Turkey's floundering economy exacerbated by Trump tariffs

Turkey's floundering economy exacerbated by Trump tariffs

Turkey's floundering economy exacerbated by Trump tariffs

Turkey is now under a 25 percent tariff on imported steel and 10 percent on aluminum, which went into effect in March.

The Turkish lira briefly dropped to a record low on Friday, amid concern over the economic policies of President Recep Tayyip Erdogan, as well as the diplomatic row with the U.S.

Mr Trump has castigated Turkey for detaining American pastor Andrew Brunson, who is on trial for terrorism charges for allegedly associating with plotters of the failed 2016 coup against Mr Erdogan.

Erdogan, whose typical defiance in the face of the crisis has further unnerved investors, appealed to Turks' patriotism and urged support for their free-falling currency. In the past, Trump has threatened to impose trade barriers on countries that deliberately push down the value of their currencies, so as to make their goods cheaper for American consumers (and thus, more competitive than the wares of US manufacturers). The country is not a member of the European Union but is economically linked to it.

The turmoil makes it hard for global investors to justify remaining in Europe and it is also negative for emerging markets.

Many analysts have dismissed Erdogan's complaints about a foreign-led "economic war" against Turkey, suggesting they were largely a scapegoat for the failings of the Turkish leader's own economic policies.

On Friday, they also had to also factor in Turkey's economic crisis.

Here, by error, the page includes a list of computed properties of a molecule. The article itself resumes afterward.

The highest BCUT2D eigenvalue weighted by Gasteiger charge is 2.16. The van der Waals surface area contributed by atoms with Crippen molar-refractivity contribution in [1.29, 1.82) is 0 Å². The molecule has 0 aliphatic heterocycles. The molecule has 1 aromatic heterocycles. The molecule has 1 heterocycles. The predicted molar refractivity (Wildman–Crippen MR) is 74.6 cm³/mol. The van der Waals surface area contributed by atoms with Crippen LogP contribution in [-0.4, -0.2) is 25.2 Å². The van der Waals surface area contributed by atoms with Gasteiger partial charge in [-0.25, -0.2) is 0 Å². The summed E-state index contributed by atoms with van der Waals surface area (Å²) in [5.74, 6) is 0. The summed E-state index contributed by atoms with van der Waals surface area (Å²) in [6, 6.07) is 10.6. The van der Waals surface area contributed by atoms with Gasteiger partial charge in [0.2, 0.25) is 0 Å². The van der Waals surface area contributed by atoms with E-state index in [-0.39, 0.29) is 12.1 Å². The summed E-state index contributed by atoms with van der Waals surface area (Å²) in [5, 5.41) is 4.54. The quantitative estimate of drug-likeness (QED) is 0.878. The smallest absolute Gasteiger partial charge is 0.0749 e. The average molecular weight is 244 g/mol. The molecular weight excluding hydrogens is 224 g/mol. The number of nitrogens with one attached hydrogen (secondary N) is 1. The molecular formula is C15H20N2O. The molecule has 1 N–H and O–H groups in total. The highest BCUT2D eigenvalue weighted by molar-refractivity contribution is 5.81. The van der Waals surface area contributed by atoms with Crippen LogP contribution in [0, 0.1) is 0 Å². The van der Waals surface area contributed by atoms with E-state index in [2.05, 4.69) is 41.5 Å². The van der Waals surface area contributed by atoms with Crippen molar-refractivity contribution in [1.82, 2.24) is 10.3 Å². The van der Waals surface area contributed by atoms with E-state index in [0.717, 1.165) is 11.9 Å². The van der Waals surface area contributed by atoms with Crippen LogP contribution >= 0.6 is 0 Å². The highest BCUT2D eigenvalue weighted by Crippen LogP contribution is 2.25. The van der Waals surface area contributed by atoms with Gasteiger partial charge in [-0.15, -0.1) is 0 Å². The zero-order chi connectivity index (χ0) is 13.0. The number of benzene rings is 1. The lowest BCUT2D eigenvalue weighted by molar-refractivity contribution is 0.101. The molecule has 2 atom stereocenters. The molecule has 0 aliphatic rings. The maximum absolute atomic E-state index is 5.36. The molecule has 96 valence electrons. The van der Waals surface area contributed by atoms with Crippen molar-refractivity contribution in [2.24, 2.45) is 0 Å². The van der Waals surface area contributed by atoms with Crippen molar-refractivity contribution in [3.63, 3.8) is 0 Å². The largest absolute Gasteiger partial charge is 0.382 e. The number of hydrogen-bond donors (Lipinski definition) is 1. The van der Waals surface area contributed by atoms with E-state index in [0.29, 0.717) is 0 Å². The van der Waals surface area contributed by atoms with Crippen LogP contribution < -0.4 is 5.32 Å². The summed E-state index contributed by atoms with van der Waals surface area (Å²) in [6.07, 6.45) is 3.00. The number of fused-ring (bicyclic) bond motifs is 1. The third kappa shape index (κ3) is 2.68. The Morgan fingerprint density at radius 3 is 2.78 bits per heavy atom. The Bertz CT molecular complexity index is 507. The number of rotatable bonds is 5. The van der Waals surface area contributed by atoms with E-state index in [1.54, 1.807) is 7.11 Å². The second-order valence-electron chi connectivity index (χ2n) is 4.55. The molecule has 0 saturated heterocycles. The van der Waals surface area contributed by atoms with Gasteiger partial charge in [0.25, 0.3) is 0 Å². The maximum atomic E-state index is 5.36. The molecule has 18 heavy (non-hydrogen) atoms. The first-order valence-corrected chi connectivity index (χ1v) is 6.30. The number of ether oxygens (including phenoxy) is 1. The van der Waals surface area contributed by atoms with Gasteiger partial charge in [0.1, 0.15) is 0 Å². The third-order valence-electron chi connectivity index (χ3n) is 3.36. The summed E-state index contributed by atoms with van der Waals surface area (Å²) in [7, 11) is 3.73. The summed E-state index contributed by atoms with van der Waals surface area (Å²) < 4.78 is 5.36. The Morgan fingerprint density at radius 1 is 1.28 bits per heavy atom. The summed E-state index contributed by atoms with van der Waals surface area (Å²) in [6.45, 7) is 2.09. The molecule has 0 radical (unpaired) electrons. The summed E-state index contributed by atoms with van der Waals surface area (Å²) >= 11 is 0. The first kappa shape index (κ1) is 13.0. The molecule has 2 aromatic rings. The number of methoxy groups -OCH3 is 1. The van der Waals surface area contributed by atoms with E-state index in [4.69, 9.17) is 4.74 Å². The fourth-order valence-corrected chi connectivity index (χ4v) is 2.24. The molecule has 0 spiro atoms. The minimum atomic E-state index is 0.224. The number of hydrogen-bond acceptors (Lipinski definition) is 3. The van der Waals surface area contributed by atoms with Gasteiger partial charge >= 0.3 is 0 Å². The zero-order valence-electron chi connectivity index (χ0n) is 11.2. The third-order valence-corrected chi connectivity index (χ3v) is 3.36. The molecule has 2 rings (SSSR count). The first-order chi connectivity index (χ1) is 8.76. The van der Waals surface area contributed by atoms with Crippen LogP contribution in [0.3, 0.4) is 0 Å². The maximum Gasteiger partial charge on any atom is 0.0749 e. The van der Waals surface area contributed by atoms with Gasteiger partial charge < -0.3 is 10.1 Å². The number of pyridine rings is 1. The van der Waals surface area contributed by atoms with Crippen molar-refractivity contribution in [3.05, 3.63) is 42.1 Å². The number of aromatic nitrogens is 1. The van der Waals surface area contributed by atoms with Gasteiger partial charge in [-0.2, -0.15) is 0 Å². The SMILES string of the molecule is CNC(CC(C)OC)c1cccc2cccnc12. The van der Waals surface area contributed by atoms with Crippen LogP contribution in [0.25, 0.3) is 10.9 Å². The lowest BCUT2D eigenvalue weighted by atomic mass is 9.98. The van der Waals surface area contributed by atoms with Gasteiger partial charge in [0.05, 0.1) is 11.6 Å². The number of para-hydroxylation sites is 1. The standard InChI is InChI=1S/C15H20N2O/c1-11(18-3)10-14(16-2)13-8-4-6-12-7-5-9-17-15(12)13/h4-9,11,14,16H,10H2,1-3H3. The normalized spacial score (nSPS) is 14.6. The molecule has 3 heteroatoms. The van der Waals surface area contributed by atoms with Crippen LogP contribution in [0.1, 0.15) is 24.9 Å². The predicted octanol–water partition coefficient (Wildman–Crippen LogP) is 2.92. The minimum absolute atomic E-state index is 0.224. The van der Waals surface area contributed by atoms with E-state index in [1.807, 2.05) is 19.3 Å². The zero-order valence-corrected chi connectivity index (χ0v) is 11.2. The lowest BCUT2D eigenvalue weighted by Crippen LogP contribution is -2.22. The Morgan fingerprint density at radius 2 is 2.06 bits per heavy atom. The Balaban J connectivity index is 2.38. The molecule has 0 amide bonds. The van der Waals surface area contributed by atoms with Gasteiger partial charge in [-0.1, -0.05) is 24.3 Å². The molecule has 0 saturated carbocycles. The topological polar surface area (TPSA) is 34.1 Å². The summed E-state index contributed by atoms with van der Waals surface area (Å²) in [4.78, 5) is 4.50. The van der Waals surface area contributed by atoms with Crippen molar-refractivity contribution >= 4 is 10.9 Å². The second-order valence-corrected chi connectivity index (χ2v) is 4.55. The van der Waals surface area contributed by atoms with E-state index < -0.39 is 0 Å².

The currency had earlier in the session lost almost 2 percent to R13.95, it weakest since June 28, according to Reuters data.

The MSCI All-Country World index, which tracks shares in 47 countries, was down 0.6 percent on the day, having erased all its gains for the week. The Dow Jones Industrial average had tumbled more than 200 points by mid-morning.

Washington imposed the metals tariffs on national security grounds, claiming the glut of steel and aluminum harmed U.S. companies and the economy.

He also urged Trump to recognize the 1915 Turkish slaughter and exile of 1.5 million Armenians as a genocide, which USA presidents have declined to do for decades. The dollar index, which measures its strength against a basket of other developed-nation peers, hit its highest level since June 2017 on Friday. The currency has shed 22pc of its value since late July. It was last up 0.84 percent at 96.309. The euro dropped below 1.15 against the dollar on Friday.

"The situation of Turkey can not go on for much longer - I think they will have to intervene", Cristian Maggio, head of emerging markets strategy at TD Securities, adding that the intervention needed to be "drastic".

Global markets are in turmoil on Friday, with a historic plunge in the Turkish lira at the center of the chaos.

Oil prices rose more than 1 percent as USA sanctions against Iran looked set to tighten supply, but futures remained lower for the week as investors anxious that global trade disputes could slow economic growth and hurt demand for energy.

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